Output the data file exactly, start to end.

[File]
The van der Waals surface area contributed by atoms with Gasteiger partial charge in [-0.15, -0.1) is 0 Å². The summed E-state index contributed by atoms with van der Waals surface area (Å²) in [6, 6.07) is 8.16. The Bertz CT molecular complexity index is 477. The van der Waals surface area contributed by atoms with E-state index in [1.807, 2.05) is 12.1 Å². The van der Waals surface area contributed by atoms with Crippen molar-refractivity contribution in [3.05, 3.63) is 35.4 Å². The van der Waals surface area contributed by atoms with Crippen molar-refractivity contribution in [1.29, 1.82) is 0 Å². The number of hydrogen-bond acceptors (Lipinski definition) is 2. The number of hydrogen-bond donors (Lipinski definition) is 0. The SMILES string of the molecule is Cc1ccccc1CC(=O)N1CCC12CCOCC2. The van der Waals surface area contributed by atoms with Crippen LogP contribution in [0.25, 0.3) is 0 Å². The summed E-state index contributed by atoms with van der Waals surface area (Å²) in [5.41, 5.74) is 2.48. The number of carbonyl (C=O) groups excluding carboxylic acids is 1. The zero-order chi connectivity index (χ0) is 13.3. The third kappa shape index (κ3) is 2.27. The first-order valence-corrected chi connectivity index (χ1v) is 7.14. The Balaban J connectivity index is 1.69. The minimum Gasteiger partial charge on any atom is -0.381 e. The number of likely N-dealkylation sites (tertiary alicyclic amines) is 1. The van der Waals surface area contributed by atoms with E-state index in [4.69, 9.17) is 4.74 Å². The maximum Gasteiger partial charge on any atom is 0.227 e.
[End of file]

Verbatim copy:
The van der Waals surface area contributed by atoms with Gasteiger partial charge in [-0.15, -0.1) is 0 Å². The summed E-state index contributed by atoms with van der Waals surface area (Å²) in [6, 6.07) is 8.16. The Bertz CT molecular complexity index is 477. The van der Waals surface area contributed by atoms with E-state index in [1.807, 2.05) is 12.1 Å². The van der Waals surface area contributed by atoms with Crippen molar-refractivity contribution in [3.05, 3.63) is 35.4 Å². The van der Waals surface area contributed by atoms with Crippen molar-refractivity contribution in [1.29, 1.82) is 0 Å². The number of hydrogen-bond acceptors (Lipinski definition) is 2. The number of hydrogen-bond donors (Lipinski definition) is 0. The SMILES string of the molecule is Cc1ccccc1CC(=O)N1CCC12CCOCC2. The van der Waals surface area contributed by atoms with Crippen LogP contribution in [0.25, 0.3) is 0 Å². The summed E-state index contributed by atoms with van der Waals surface area (Å²) in [5.41, 5.74) is 2.48. The number of carbonyl (C=O) groups excluding carboxylic acids is 1. The zero-order chi connectivity index (χ0) is 13.3. The third kappa shape index (κ3) is 2.27. The first-order valence-corrected chi connectivity index (χ1v) is 7.14. The Balaban J connectivity index is 1.69. The minimum Gasteiger partial charge on any atom is -0.381 e. The number of likely N-dealkylation sites (tertiary alicyclic amines) is 1. The van der Waals surface area contributed by atoms with E-state index in [4.69, 9.17) is 4.74 Å². The maximum Gasteiger partial charge on any atom is 0.227 e.